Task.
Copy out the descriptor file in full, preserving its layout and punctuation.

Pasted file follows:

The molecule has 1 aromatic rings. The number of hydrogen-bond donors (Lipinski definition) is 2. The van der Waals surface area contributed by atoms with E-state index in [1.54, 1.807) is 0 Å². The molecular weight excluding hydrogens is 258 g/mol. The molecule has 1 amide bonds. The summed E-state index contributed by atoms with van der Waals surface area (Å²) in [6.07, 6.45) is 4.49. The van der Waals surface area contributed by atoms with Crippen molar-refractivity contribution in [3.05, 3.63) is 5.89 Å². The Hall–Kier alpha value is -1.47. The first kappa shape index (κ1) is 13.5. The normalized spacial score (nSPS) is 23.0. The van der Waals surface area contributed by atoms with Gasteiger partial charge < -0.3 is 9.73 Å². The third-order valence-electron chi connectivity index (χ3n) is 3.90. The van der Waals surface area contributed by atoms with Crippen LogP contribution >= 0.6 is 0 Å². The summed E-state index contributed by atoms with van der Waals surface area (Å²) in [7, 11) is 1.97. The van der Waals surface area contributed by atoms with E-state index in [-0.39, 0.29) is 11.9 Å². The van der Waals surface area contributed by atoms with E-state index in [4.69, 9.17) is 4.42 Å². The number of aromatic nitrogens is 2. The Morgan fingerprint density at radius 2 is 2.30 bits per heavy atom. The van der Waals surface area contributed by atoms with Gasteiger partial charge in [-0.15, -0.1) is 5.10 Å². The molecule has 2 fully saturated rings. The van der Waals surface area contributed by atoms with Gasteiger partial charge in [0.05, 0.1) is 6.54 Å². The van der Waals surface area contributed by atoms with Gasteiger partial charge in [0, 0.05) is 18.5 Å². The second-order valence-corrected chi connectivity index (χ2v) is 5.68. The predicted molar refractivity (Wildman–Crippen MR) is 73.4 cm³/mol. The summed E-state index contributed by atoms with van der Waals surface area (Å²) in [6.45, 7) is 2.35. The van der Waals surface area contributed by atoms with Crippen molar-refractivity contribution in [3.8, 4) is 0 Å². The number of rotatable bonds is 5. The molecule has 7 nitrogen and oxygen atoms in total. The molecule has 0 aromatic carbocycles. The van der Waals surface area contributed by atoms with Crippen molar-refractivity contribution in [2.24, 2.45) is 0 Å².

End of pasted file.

The molecule has 1 aromatic rings. The number of hydrogen-bond donors (Lipinski definition) is 2. The van der Waals surface area contributed by atoms with E-state index in [1.54, 1.807) is 0 Å². The molecular weight excluding hydrogens is 258 g/mol. The molecule has 1 amide bonds. The summed E-state index contributed by atoms with van der Waals surface area (Å²) in [6.07, 6.45) is 4.49. The van der Waals surface area contributed by atoms with Crippen molar-refractivity contribution in [3.05, 3.63) is 5.89 Å². The Hall–Kier alpha value is -1.47. The first kappa shape index (κ1) is 13.5. The normalized spacial score (nSPS) is 23.0. The van der Waals surface area contributed by atoms with Gasteiger partial charge < -0.3 is 9.73 Å². The third-order valence-electron chi connectivity index (χ3n) is 3.90. The van der Waals surface area contributed by atoms with Crippen LogP contribution >= 0.6 is 0 Å². The summed E-state index contributed by atoms with van der Waals surface area (Å²) in [7, 11) is 1.97. The van der Waals surface area contributed by atoms with E-state index in [-0.39, 0.29) is 11.9 Å². The van der Waals surface area contributed by atoms with E-state index in [4.69, 9.17) is 4.42 Å². The number of aromatic nitrogens is 2. The Morgan fingerprint density at radius 2 is 2.30 bits per heavy atom. The van der Waals surface area contributed by atoms with Gasteiger partial charge in [-0.15, -0.1) is 5.10 Å². The molecule has 2 fully saturated rings. The van der Waals surface area contributed by atoms with Gasteiger partial charge in [0.05, 0.1) is 6.54 Å². The van der Waals surface area contributed by atoms with Gasteiger partial charge in [0, 0.05) is 18.5 Å². The second-order valence-corrected chi connectivity index (χ2v) is 5.68. The predicted molar refractivity (Wildman–Crippen MR) is 73.4 cm³/mol. The summed E-state index contributed by atoms with van der Waals surface area (Å²) in [6.45, 7) is 2.35. The van der Waals surface area contributed by atoms with Crippen molar-refractivity contribution in [3.8, 4) is 0 Å². The number of rotatable bonds is 5. The molecule has 7 nitrogen and oxygen atoms in total. The molecule has 0 aromatic carbocycles. The van der Waals surface area contributed by atoms with Crippen molar-refractivity contribution in [2.24, 2.45) is 0 Å².